In a recent unpublished opinion, the New Jersey Appellate Division summarized the factors a trial court must consider when awarding attorneys’ fees in Will contests.  In Matter of the Estate of Fornaro, 2019 WL 2172791, the decedent executed a Will in 2011 leaving the bulk of his estate to his son.  In an earlier 1999 Will, however, the decedent had divided his estate equally between his son and daughter.

The decedent died in 2012 and the daughter thereafter filed an action contesting the 2011 Will on the grounds of undue influence and lack of testamentary capacity. Based on the evidence, the trial court had “no difficulty concluding that [decedent] was a very strong-willed man and capable of exercising his own free will well into 2012.”  The trial court ultimately determined that the Will was not the product of undue influence and that the decedent had sufficient mental capacity to create the 2011 Will.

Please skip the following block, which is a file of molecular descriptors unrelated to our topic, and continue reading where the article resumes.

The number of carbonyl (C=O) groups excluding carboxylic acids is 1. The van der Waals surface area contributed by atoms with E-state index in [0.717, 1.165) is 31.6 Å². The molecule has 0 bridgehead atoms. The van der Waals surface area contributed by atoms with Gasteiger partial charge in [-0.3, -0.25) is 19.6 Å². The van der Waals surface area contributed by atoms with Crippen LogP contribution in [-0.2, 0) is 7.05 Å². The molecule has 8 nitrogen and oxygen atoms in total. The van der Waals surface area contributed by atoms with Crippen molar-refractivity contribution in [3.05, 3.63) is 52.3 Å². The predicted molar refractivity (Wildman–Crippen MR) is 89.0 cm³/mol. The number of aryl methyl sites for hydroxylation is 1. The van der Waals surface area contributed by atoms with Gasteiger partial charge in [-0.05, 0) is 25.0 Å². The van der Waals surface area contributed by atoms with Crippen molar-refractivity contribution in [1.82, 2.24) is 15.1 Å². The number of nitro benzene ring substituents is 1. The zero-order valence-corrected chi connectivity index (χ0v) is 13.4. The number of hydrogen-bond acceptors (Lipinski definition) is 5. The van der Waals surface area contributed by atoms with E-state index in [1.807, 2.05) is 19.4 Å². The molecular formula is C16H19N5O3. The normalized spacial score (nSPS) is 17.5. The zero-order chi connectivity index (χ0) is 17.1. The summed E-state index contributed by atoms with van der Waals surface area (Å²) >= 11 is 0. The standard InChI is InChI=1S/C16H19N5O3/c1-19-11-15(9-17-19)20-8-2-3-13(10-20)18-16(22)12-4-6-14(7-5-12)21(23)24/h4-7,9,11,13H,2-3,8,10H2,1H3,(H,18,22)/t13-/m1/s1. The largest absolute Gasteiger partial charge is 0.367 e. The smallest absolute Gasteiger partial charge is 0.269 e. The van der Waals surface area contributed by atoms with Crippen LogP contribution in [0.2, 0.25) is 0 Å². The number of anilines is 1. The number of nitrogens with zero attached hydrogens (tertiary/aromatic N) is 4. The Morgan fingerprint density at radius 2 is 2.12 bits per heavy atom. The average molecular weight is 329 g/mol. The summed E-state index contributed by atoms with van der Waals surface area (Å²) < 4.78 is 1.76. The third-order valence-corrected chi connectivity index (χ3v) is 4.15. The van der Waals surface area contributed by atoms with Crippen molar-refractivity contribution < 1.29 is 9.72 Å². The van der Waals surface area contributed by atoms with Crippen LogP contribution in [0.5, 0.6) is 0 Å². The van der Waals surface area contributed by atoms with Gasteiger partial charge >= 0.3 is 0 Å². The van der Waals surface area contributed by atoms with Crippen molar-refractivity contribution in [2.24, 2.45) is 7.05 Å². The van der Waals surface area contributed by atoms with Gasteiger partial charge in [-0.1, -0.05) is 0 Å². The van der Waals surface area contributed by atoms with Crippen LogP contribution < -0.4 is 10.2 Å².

The trial court subsequently awarded counsel fees to both children pursuant to New Jersey Court Rule 4:42-9(a)(3), which authorizes payment from the estate of the legal fees incurred by both the winner and loser of a Will contest so long as “reasonable cause” for the challenge existed.  The Appellate Division agreed that there was reasonable cause for the challenge, but held that the trial court had not properly calculated the fee award.  It found that the trial court should have considered the factors in New Jersey Rule of Professional Conduct 1.5(a) to gauge the reasonableness of the fee awards, which include the following: 

 (1) the time and labor required, the novelty and difficulty of the questions involved, and the skill requisite to perform the legal service properly; (2) the likelihood, if apparent to the client, that the acceptance of the particular employment will preclude other employment by the lawyer; (3) the fee customarily charged in the locality for similar legal services; (4) the amount involved and the results obtained; (5) the time limitations imposed by the client or by the circumstances; (6) the nature and length of the professional relationship with the client; (7) the experience, reputation, and ability of the lawyer or lawyers performing the services; and (8) whether the fee is fixed or contingent.